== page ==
Washington 25. October 1823.
My dear Son.
I have this day received your Letter of the 20th. instt. with the copy of the lease to Joseph Baxter—The substance of the proposition of Mr. Balch is that I should give him or Mr Baxter five hundred and fifty Dollars to induce them to return my house to me—To this proposition I cannot consent—I will say now nothing of the terms upon which Mr Baxter originally obtained the lease—The rent which Mr Balch pays him is a sufficient commentary upon that—
But I wish You to ask Mr Cook and to examine yourself, as a lawyer whether Mr Baxter has by the lease any right whatever, either to assign it over to any other person, or in any manner to underlease it without my consent—And if he has not, I wish you to give notice both to Mr Balch and Mr Baxter that I shall not consent to its being either underleased or assigned—As Mr Cruft has consented to receive the rent stipulated by Mr Baxter from Mr Balch, I shall not look backwards to disapprove any thing that has been done; but I desire distinctly, that you object to any new Assignment or Underlease.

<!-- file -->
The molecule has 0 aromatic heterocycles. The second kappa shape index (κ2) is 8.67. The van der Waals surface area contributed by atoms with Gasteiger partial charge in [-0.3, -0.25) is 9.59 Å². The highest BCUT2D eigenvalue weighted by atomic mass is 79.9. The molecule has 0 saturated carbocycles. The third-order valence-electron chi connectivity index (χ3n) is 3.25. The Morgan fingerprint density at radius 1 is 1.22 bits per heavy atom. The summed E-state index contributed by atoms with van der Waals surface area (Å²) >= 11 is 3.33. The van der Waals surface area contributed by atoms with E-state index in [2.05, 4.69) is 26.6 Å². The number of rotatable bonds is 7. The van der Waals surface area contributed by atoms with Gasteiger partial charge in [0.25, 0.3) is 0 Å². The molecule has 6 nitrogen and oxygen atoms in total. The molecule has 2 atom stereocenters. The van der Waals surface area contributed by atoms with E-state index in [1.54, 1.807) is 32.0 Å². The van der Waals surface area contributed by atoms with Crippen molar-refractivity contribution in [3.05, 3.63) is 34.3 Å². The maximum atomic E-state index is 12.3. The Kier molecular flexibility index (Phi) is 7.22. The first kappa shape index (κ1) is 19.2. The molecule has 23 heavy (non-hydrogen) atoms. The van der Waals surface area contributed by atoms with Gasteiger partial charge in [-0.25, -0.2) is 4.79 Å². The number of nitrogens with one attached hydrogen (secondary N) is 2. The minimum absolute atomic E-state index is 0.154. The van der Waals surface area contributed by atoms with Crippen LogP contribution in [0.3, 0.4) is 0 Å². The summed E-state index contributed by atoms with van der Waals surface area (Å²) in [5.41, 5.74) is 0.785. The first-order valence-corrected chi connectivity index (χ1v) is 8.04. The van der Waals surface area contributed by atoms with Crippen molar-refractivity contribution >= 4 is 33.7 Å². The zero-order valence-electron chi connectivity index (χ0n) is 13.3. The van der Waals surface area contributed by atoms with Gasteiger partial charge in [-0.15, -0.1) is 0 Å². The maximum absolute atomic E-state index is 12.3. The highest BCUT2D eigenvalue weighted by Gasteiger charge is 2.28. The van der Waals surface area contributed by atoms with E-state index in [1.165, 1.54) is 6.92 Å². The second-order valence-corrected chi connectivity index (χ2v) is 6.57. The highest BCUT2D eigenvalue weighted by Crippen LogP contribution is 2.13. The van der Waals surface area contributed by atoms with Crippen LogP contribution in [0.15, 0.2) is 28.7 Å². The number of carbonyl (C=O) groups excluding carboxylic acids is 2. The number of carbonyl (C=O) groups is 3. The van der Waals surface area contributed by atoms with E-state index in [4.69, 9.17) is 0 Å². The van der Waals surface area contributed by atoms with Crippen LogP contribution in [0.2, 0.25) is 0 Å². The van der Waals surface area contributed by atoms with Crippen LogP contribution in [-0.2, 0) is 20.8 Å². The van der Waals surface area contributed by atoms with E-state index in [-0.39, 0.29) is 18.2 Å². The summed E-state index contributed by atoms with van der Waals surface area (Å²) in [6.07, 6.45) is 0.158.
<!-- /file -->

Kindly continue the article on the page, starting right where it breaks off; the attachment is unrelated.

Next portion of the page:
The tenour of the lease is in its terms entirely personal to Mr Baxter, and there is an express reservation of a right to sell, during the lease, provided that Baxter should have the first offer to become the purchaser, subject to the Lease—The question is whether the right of assigning or underleasing, belongs to a lessee by implication, without words in the Lease authorising it, or not
If on examination you find that there is legally such a right, you will give notice to Mr Balch and Mr Baxter that I shall abide by the Lease according to its import; and hold them to deliver up the premises at its expiration, in complete repair—While the Lease continues I wish to make no alteration whatever—You say Mr Cruft is of opinion that the permanent repairs which Baxter covenanted to make, were done very badly—This is another evil for which I know not that I have now any remedy—To that by which I am bound we must faithfully adhere; and if you find that the right of assigning and underleasing is conferred ipso facto by the term demise in a lease; let it be a warning to you hereafter, whenever you have a lease to draw, to introduce into it an express Covenant that the lessee shall not assign or underlease, without the express consent of the Lessor.
The utmost I would consent to do, would be that if Mr Baxter will now restore my house to me, I will pay him the 250 dollars, which the lease allows him to retain for his repairs—This proposition I authorise you to make; and it is more than in justice he ought to ask.
Your affectionate father—
John Quincy Adams.
MHi: Adams Papers.